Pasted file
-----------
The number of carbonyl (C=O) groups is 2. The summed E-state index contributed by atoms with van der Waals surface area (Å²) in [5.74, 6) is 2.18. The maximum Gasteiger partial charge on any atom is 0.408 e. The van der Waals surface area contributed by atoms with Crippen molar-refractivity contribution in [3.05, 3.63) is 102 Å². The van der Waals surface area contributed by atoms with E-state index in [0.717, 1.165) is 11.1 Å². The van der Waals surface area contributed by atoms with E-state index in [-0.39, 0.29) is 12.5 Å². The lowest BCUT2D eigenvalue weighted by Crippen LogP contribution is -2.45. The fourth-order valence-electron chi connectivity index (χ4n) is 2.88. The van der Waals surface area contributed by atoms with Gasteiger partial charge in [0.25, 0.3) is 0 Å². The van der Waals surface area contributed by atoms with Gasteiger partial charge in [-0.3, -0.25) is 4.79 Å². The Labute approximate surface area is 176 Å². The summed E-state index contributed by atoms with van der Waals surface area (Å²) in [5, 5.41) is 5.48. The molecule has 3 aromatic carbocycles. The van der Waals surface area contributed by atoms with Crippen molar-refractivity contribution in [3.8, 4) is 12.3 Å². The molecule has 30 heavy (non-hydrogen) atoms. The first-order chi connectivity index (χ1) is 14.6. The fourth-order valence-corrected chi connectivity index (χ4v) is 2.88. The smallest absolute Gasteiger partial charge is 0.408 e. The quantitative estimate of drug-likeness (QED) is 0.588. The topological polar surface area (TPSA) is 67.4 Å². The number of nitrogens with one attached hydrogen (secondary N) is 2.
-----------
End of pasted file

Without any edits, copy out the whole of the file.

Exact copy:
The number of carbonyl (C=O) groups is 2. The summed E-state index contributed by atoms with van der Waals surface area (Å²) in [5.74, 6) is 2.18. The maximum Gasteiger partial charge on any atom is 0.408 e. The van der Waals surface area contributed by atoms with Crippen molar-refractivity contribution in [3.05, 3.63) is 102 Å². The van der Waals surface area contributed by atoms with E-state index in [0.717, 1.165) is 11.1 Å². The van der Waals surface area contributed by atoms with E-state index in [-0.39, 0.29) is 12.5 Å². The lowest BCUT2D eigenvalue weighted by Crippen LogP contribution is -2.45. The fourth-order valence-electron chi connectivity index (χ4n) is 2.88. The van der Waals surface area contributed by atoms with Gasteiger partial charge in [0.25, 0.3) is 0 Å². The van der Waals surface area contributed by atoms with Gasteiger partial charge in [-0.3, -0.25) is 4.79 Å². The Labute approximate surface area is 176 Å². The summed E-state index contributed by atoms with van der Waals surface area (Å²) in [5, 5.41) is 5.48. The molecule has 3 aromatic carbocycles. The van der Waals surface area contributed by atoms with Crippen molar-refractivity contribution in [3.8, 4) is 12.3 Å². The molecule has 30 heavy (non-hydrogen) atoms. The first-order chi connectivity index (χ1) is 14.6. The fourth-order valence-corrected chi connectivity index (χ4v) is 2.88. The smallest absolute Gasteiger partial charge is 0.408 e. The quantitative estimate of drug-likeness (QED) is 0.588. The topological polar surface area (TPSA) is 67.4 Å². The number of nitrogens with one attached hydrogen (secondary N) is 2.